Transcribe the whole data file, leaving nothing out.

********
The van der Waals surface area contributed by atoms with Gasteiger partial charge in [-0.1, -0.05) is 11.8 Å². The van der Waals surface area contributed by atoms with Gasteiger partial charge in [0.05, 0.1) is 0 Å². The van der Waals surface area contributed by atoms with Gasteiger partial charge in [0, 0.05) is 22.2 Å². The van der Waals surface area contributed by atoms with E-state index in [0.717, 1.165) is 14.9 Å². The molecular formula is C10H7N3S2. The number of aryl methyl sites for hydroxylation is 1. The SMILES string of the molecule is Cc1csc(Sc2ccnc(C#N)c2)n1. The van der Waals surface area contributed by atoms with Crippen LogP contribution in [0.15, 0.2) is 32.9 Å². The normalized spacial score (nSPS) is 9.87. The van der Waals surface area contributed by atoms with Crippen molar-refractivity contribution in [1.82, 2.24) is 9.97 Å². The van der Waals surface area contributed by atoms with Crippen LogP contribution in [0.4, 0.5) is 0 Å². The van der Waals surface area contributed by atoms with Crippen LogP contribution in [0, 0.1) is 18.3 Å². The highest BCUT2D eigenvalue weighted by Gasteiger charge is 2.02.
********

The van der Waals surface area contributed by atoms with Gasteiger partial charge in [-0.1, -0.05) is 11.8 Å². The van der Waals surface area contributed by atoms with Gasteiger partial charge in [0.05, 0.1) is 0 Å². The van der Waals surface area contributed by atoms with Gasteiger partial charge in [0, 0.05) is 22.2 Å². The van der Waals surface area contributed by atoms with E-state index in [0.717, 1.165) is 14.9 Å². The molecular formula is C10H7N3S2. The number of aryl methyl sites for hydroxylation is 1. The SMILES string of the molecule is Cc1csc(Sc2ccnc(C#N)c2)n1. The van der Waals surface area contributed by atoms with Crippen LogP contribution in [0.15, 0.2) is 32.9 Å². The normalized spacial score (nSPS) is 9.87. The van der Waals surface area contributed by atoms with Crippen molar-refractivity contribution in [1.82, 2.24) is 9.97 Å². The van der Waals surface area contributed by atoms with Crippen LogP contribution in [0.4, 0.5) is 0 Å². The van der Waals surface area contributed by atoms with Crippen LogP contribution in [0, 0.1) is 18.3 Å². The highest BCUT2D eigenvalue weighted by Gasteiger charge is 2.02.